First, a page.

By Joe Schwenke

“I could never take this gun out hunting; it’s just too pretty.”

I fail to hold back the chuckle of laughter this line causes in me every time I hear it. Usually, the firearm in question is a fine-quality shotgun built to handle well and function reliably for many years. Often we are standing on or near a skeet field or clays course.

I have noticed, through many years of frequenting various gun clubs, a pattern every year as summer wanes into fall. The pretty guns begin to disappear, and camo pumps and plastic autos take their place. Thoughts of grouse, ducks, geese and rabbits prompt hunters to tune-up their skill with their hunting guns.

Is being decorated with a little scrolling enough to disqualify that well-balanced over-under or side-by-side from seeing use in the field? Is disposability valued higher than quality?

When winter is at its worst, I have time to flip back through the pages of my library of upland and waterfowl books. Among the pictures and chapters of the older authors, there is a lack of new gun stories.

There is a first gun for learning. A second gun comes along during the teen years, usually a gift or loaner from family or mentors of the young hunter. Eventually, the hunter buys the one that will last through his lifetime, barring calamity or loss. This trend stops, it seems, before Gene Hill and his contemporaries who have cost me many fortunes looking for a gun for every occasion.

A few years ago, I was compelled, by my own restlessness, to look for and acquire a lifetime gun. A lifetime gun is just as it sounds: able to withstand a life’s worth of use at the range and in the field while still being ready to render good service to the next in line.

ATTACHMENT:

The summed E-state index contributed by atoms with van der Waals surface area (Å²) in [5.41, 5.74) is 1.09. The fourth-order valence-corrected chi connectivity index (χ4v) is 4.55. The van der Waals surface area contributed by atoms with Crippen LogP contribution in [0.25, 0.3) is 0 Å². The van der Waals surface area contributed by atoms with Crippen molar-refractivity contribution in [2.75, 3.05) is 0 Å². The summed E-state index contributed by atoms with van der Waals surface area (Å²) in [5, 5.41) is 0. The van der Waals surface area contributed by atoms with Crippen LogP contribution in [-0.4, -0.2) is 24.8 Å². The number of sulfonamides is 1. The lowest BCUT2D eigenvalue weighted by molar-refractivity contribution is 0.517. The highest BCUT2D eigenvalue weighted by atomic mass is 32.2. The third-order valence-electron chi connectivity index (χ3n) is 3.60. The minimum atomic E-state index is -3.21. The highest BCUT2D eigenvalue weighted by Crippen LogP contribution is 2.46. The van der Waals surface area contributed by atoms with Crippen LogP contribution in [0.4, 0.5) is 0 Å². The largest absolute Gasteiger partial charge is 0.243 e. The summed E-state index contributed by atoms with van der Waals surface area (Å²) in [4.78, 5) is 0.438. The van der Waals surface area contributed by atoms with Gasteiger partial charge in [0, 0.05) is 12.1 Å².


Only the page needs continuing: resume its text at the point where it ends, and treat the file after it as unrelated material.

The search for the ideal lifetime gun became more serious as I realized the price of a high-quality side-by-side. A cabinet of unused guns became the means of raising the asking price of what eventually came to be known as Myrtle, (yes, she has a name).

A 20-gauge side-by-side with a single, selectable trigger, magnum chambers, ejectors, fixed chokes and engraving all over would become mine. It is stamped GEBR. MERKEL SUHL and decorated with flighted mallards on the left and flushing pheasants on the right.

I’ll admit, she’s a pretty gun. Yet, under the engravers etchings lies other beauty. The action is still snug enough to say I haven’t worn it in yet after thousands of rounds. The chokes are bored to exact measurements and pattern evenly. Point of impacts are the same for both barrels and in perfect relation with the rib.

Nothing has been left to be desired in balance and handling. I have no doubt that whichever master gunmaker attended to Myrtle’s manufacture, his intention was for her to be fired and fired often.

What Myrtle lacks is only one thing: the beauty of memory. The effects of time and use have only begun to work, and over the years ahead, I expect to see certain things manifested.

The circular stamping marks in the breach from every shell’s ignition began to appear at the first round of skeet a few summers ago. The effect grows with every dusty shell from my gear bag and gritty game load from the dark corners of my hunting vest. The checkering will be worn down by thorns, balsam blowdowns and, eventually, a small groove will appear where my wedding ring rubs the forend during the shot.

Sweaty hands, mink-oiled gloves and countless trips in and out of cases and truck vaults will diminish the deep bluing’s shine. The dense walnut stock will be dinged, dented and scratched in rabbit thickets. July’s heat, September’s dew, October’s dripping frost and December’s snow will all leave their marks.

As sure as the work of an engraver’s chisel, honest use and diligent maintenance will turn what is new into the grey and worn antique resembling a grandfather’s Fox, Superposed or Remington.

I, of course, will perhaps by then resemble a grandfather.

But enough! No more telling of the distant future. I am not yet too old, Myrtle is still simply a pretty gun and September 15 has come and gone. The engravings of memory await us, and I’ll be afield with my dog in front of me, my sons near me and Myrtle over my shoulder.